I wrote Bright Hair, Falling for a workshop given by the Schubert Ensemble of London at a COMA (Contemporary Music for All) summer school in 1999. I came across the title, by chance, on the internet in a reference to a waterfall. The piece has three main sections: the first represents the gathering of the water before the falls and culminates in an upwards glissandi on both the violin and cello as the waters hurtle over the edge.

Time then slows down as we follow the water cascading downwards. Note clusters on the piano represent the turmoil of the descending water, but we also have several almost stationary episodes where we catch glimpses of the spirit of the falls staring out at us from behind the cascades. The section ends with very loud piano clusters right at the bottom end of the piano. In the third, very brief, section, the water gathers in a dark pool beneath the falls and the piece ends as the water sets off on the next part of its journey.

— John Hawkes

Three Caprices is a set of miniatures for violin and cello. The first movement, “Playful,” juxtaposes several cellular ideas, each time creating variations on accents, meter, length, and texture. Quickly moving from one cell to the next, this movement keeps the performers and listeners on their toes. In the first half of “Fickle,” the performers avoid the commitment of playing together as an ensemble, except for fleeting movements. They join together for a lyrical middle section, but before completing even a single phrase, the cellist breaks into the opening idea. “Jazzy” explores motivic development to create moments of polyrhythm, call and response, and invertible counterpoint; an overall off-kilter dance to bring the set to a rousing finish. Written for Patti Kilroy and Meaghan Burke of the Cadillac Moon Ensemble, Three Caprices premiered on April 10, 2014 at Elebash Recital Hall, New York City.

— David T. Bridges

Beauty from Forgetfulness is a one-movement work for piano trio. The title of the piece is taken from the poem “Epithalamium” by E. E. Cummings:

And still the mad magnificent herald Spring
assembles beauty from forgetfulness

The piece premiered on November 3, 2012 at the San Francisco Community Music Center as part of the annual NACUSAsf Composers Performance Ensemble concert. The performers were Monica Gruber, violin, Dahna Ruder, violoncello, and Libby Kardontchik, piano.

— John G. Bilotta

Endowed with a sentimental nature, Notturno is a piece of intense emotions. The intertwining of cello and piano are the leitmotiv of the work. Notturno is a hymn to those dreamy feelings that the night brings to everyone’s heart.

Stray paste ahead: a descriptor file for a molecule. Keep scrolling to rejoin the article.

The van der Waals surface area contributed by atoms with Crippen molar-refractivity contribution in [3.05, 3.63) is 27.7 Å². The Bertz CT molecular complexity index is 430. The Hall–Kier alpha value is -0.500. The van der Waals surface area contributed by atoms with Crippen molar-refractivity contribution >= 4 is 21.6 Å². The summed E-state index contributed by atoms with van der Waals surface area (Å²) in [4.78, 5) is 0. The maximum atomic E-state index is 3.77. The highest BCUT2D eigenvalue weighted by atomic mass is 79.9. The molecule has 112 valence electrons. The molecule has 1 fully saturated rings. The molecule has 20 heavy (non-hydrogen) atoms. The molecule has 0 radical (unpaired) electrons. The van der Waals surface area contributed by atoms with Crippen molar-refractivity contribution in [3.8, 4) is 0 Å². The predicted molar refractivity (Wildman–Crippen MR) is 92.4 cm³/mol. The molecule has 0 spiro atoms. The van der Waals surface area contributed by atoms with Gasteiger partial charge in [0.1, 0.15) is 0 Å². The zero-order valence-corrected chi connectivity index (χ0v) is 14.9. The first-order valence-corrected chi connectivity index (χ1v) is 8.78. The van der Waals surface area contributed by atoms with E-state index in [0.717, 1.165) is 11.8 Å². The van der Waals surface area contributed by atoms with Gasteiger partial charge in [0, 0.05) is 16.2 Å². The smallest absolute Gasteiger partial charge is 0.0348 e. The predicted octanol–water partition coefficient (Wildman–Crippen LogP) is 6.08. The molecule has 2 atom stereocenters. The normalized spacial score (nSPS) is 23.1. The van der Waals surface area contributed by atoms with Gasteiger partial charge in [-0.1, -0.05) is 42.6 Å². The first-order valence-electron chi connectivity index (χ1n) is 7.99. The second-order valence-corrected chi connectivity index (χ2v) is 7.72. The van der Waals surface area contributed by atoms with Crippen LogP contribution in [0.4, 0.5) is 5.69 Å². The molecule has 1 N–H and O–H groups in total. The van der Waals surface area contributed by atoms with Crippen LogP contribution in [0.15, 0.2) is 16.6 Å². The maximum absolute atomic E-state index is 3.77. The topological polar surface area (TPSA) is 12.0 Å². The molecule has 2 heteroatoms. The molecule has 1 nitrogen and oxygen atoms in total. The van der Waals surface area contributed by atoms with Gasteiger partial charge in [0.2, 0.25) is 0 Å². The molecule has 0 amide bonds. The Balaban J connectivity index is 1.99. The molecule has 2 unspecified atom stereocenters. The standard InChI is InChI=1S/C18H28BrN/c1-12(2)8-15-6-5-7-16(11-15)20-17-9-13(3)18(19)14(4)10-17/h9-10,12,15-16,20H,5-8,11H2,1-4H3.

— Christian Paterniti

Keuka Lake, one of the New York Finger Lakes, is Y-shaped, an unusual formation that has earned it the nickname “Crooked Lake.”

This slow and gentle work is inspired by the view over the lake, with the sun glinting off of the surface and the sounds of the birds and the breezes across the water. I imagined myself setting off from a dock in the early morning, paddling quietly, occasionally stopping, drifting, and simply experiencing what the lake chooses to share.

— Diane Jones

The word “Heliotrope” originates from Ancient Greek and it means “to turn toward the sun.” In the piece Heliotrope, there are fractals of leaving and returning, from the crescent-shaped sixteenth-note figures in the piano right hand, to the melody in all three voices whose tessitura spans an octave before returning to the note it started on, to the A-B-A form of the piece. Heliotrope is a celebration of the leaving and returning of the sun. The piece is also named for the flower, whose purple blooms inspired the otherworldly tone of the piece.

— Katherine Price

For many years, most of my projects had been concerned with the Anne Frank Diary and the Holocaust. A composer friend, Michelle DiBucci, thought it would be a good idea for me to write a lighter piece for a change, so she commissioned me to compose a trio. I accepted the assignment and wrote Monday Morning, which premiered in New York on June 11, 1999 with Kristina Cooper cellist, Laura Frautschi violinist, and pianist John Novacek.

Though not a literal piece of program music, I tried to capture the excitement and almost frantic quality of the new week and the commuter off to work. There is a slow middle section— it could be the wait in traffic and a time for reflection— or perhaps a coffee break… In any case, it lasts for a short time and then the opening section returns with renewed vigor, and the traffic moves on… or back to work! The piece is in one movement with three sections: Allegro Energetico, Andante, Tempo Primo. 

— Michael Cohen


Vanishing Perspectives

Timothy Kramer

Bright hair, falling

John Hawkes

Beauty from Forgetfulness

John Bilotta

Crooked Lake

Diane Jones


Katherine Price

Monday Morning (excerpt)

Michael Cohen